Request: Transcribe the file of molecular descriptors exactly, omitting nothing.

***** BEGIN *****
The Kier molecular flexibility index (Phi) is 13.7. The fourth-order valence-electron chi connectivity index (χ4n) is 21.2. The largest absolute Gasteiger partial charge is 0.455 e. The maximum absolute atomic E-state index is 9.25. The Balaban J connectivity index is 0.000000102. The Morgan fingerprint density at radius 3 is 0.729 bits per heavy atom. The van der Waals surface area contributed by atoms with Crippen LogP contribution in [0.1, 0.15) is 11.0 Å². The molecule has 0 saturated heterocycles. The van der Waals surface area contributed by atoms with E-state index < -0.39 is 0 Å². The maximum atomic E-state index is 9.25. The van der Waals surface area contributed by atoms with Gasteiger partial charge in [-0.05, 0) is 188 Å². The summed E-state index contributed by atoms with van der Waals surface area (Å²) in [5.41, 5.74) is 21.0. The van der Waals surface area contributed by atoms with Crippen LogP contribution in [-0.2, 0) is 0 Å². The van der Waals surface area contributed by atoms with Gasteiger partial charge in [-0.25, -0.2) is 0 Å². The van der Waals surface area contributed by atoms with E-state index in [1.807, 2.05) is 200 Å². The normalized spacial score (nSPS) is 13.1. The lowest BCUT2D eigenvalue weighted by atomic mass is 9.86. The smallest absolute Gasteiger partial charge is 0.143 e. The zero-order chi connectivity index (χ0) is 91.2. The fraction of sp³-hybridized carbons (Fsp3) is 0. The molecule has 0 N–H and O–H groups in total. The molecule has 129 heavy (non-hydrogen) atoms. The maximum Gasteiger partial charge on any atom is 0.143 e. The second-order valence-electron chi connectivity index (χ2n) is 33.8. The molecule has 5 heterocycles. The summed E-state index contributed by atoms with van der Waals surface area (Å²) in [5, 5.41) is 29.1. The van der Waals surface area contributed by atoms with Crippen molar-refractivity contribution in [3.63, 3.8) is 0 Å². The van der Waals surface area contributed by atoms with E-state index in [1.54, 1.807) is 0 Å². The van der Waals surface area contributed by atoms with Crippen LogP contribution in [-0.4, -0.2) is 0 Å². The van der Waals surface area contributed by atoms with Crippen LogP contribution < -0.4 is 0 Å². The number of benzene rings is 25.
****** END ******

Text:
The Kier molecular flexibility index (Phi) is 13.7. The fourth-order valence-electron chi connectivity index (χ4n) is 21.2. The largest absolute Gasteiger partial charge is 0.455 e. The maximum absolute atomic E-state index is 9.25. The Balaban J connectivity index is 0.000000102. The Morgan fingerprint density at radius 3 is 0.729 bits per heavy atom. The van der Waals surface area contributed by atoms with Crippen LogP contribution in [0.1, 0.15) is 11.0 Å². The molecule has 0 saturated heterocycles. The van der Waals surface area contributed by atoms with E-state index < -0.39 is 0 Å². The maximum atomic E-state index is 9.25. The van der Waals surface area contributed by atoms with Gasteiger partial charge in [-0.05, 0) is 188 Å². The summed E-state index contributed by atoms with van der Waals surface area (Å²) in [5.41, 5.74) is 21.0. The van der Waals surface area contributed by atoms with Crippen LogP contribution in [-0.2, 0) is 0 Å². The van der Waals surface area contributed by atoms with Gasteiger partial charge in [-0.25, -0.2) is 0 Å². The van der Waals surface area contributed by atoms with E-state index in [1.807, 2.05) is 200 Å². The normalized spacial score (nSPS) is 13.1. The lowest BCUT2D eigenvalue weighted by atomic mass is 9.86. The smallest absolute Gasteiger partial charge is 0.143 e. The zero-order chi connectivity index (χ0) is 91.2. The fraction of sp³-hybridized carbons (Fsp3) is 0. The molecule has 0 N–H and O–H groups in total. The molecule has 129 heavy (non-hydrogen) atoms. The maximum Gasteiger partial charge on any atom is 0.143 e. The second-order valence-electron chi connectivity index (χ2n) is 33.8. The molecule has 5 heterocycles. The summed E-state index contributed by atoms with van der Waals surface area (Å²) in [5, 5.41) is 29.1. The van der Waals surface area contributed by atoms with Crippen molar-refractivity contribution in [3.63, 3.8) is 0 Å². The van der Waals surface area contributed by atoms with E-state index in [1.54, 1.807) is 0 Å². The van der Waals surface area contributed by atoms with Crippen LogP contribution in [-0.4, -0.2) is 0 Å². The van der Waals surface area contributed by atoms with Crippen LogP contribution < -0.4 is 0 Å². The number of benzene rings is 25.